Last updated on July 2nd, 2019 at 09:33 am
Ruth and Brittany could soon have a new home. Milwaukee County has issued a request for proposal for a new $10-$15 million African Elephant exhibit at the Milwaukee County Zoo, after some questions have been raised about the environment the animals are being kept in.
According to an RFP dated Sept. 10, the county would like to relocate the elephants to the existing moose, brown bear and wolf exhibit yards, which would bring the elephant exhibit into compliance with Association of Zoos and Aquariums Standards that are not currently being met.
The cost of the project would be split jointly between Milwaukee County and the Zoological Society over the next three years.
The 5-acre exhibit will feature indoor quarters, a watering hole, a 12,000-15,000-square-foot elephant barn and holding facilities that would allow the zoo to maintain and exhibit four to five African bull elephants.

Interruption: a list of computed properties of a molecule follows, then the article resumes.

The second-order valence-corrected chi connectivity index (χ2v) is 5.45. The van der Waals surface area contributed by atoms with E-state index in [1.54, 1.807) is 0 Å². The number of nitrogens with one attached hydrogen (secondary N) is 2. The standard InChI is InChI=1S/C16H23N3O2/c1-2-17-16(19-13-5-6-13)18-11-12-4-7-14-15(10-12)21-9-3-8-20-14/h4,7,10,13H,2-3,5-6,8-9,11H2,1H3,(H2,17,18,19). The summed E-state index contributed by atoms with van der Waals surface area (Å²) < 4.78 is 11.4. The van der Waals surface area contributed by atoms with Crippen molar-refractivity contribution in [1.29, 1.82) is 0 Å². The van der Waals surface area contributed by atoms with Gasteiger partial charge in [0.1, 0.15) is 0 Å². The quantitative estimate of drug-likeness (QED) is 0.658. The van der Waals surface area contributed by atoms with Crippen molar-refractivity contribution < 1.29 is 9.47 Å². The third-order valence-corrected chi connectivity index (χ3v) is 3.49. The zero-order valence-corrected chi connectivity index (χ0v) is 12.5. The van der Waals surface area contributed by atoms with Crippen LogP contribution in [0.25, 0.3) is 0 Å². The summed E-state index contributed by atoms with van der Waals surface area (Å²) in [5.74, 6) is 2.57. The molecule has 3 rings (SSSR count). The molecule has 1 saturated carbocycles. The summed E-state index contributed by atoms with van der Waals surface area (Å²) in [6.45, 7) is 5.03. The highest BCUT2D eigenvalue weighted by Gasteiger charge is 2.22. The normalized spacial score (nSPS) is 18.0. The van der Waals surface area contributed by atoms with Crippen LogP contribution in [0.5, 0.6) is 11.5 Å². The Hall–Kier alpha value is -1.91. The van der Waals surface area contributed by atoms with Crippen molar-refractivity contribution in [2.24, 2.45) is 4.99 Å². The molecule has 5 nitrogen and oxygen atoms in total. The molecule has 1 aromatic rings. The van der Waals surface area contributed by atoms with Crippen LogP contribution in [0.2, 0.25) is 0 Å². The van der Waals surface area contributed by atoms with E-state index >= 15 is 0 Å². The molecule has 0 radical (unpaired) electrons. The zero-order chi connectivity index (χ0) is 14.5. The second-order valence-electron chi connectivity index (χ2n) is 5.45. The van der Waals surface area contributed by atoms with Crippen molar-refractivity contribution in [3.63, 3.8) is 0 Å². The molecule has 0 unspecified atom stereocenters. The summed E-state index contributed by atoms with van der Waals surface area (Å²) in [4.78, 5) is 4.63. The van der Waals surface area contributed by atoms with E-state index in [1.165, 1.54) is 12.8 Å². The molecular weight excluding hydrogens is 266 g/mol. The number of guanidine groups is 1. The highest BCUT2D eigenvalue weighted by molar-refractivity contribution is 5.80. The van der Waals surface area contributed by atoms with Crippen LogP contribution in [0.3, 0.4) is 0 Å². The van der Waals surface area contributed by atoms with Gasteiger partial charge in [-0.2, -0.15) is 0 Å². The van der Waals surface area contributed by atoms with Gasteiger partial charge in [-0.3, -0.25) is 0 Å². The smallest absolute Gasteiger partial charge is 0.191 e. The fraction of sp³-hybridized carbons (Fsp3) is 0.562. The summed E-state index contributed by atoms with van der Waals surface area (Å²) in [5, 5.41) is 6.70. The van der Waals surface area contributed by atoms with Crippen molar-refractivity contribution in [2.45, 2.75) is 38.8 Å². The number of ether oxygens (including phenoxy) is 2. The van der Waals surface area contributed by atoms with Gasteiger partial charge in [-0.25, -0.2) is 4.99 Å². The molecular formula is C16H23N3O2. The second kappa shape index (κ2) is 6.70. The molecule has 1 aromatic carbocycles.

To meet accreditation standards, the design phase needs to be completed in 2015, according to the RFP. Project costs are preliminary and could increase if a visitor center, educational pavilions or pedestrian trails are added.
Design proposals for the exhibit are due Sept. 24, with construction scheduled to begin in March 2017, and a completion date set for April 2018.
The current elephant exhibit was one of the first exhibits built when the zoo relocated from Washington Park to Bluemound Road in 1958.
The Milwaukee County Zoo was one of 10 zoos cited by “The Dodo,” an online animal rights group, as being the worst places to be an elephant. In its January 2015 report, the site talked about the small indoor space the elephants stay in during inclement weather. The Milwaukee County Zoo’s elephant exhibit was also named in the 2014 In Defense of Animals report.
Milwaukee County Zoo Director Charles Wikenhauser could not be reached for comment.
Gerry Broderick, chairman of the Milwaukee County Parks, Energy and Environment Committee, said this is a project the zoo and Milwaukee County has wanted to do for several years.
“We’re attempting to meet standards, some feel the elephants are not being treated in the manner they should,” Broderick said. “Of course with animal rights, there is always pressure to make the environment as much a natural habitat as possible.”